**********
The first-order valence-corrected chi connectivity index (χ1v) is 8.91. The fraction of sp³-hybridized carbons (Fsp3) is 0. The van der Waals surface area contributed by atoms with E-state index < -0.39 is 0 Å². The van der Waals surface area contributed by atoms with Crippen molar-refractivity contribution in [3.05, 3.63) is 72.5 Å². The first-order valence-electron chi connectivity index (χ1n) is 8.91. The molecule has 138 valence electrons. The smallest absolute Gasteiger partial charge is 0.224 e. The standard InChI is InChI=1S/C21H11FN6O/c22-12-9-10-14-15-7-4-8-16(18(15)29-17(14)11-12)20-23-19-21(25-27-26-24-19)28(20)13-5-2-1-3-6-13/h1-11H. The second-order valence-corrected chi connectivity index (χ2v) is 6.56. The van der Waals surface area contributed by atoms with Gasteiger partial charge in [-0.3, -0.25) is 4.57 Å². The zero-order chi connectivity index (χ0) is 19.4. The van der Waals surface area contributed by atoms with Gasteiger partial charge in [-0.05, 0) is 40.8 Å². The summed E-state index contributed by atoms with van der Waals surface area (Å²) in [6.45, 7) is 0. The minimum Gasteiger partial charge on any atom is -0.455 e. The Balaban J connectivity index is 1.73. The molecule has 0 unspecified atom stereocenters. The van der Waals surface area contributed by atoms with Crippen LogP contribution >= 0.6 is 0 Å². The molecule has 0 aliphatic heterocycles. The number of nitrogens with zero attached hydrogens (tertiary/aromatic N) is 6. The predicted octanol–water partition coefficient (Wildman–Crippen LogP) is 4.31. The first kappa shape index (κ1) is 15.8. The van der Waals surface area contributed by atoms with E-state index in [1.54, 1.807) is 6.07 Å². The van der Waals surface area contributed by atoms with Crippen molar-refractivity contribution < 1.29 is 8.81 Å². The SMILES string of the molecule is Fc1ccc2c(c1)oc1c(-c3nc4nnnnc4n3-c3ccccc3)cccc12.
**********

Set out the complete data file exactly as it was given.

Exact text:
The first-order valence-corrected chi connectivity index (χ1v) is 8.91. The fraction of sp³-hybridized carbons (Fsp3) is 0. The van der Waals surface area contributed by atoms with E-state index < -0.39 is 0 Å². The van der Waals surface area contributed by atoms with Crippen molar-refractivity contribution in [3.05, 3.63) is 72.5 Å². The first-order valence-electron chi connectivity index (χ1n) is 8.91. The molecule has 138 valence electrons. The smallest absolute Gasteiger partial charge is 0.224 e. The standard InChI is InChI=1S/C21H11FN6O/c22-12-9-10-14-15-7-4-8-16(18(15)29-17(14)11-12)20-23-19-21(25-27-26-24-19)28(20)13-5-2-1-3-6-13/h1-11H. The second-order valence-corrected chi connectivity index (χ2v) is 6.56. The van der Waals surface area contributed by atoms with Gasteiger partial charge in [-0.3, -0.25) is 4.57 Å². The zero-order chi connectivity index (χ0) is 19.4. The van der Waals surface area contributed by atoms with Gasteiger partial charge in [-0.05, 0) is 40.8 Å². The summed E-state index contributed by atoms with van der Waals surface area (Å²) in [6.45, 7) is 0. The minimum Gasteiger partial charge on any atom is -0.455 e. The Balaban J connectivity index is 1.73. The molecule has 0 unspecified atom stereocenters. The van der Waals surface area contributed by atoms with Crippen LogP contribution >= 0.6 is 0 Å². The molecule has 0 aliphatic heterocycles. The number of nitrogens with zero attached hydrogens (tertiary/aromatic N) is 6. The predicted octanol–water partition coefficient (Wildman–Crippen LogP) is 4.31. The first kappa shape index (κ1) is 15.8. The van der Waals surface area contributed by atoms with E-state index in [1.54, 1.807) is 6.07 Å². The van der Waals surface area contributed by atoms with Crippen molar-refractivity contribution < 1.29 is 8.81 Å². The SMILES string of the molecule is Fc1ccc2c(c1)oc1c(-c3nc4nnnnc4n3-c3ccccc3)cccc12.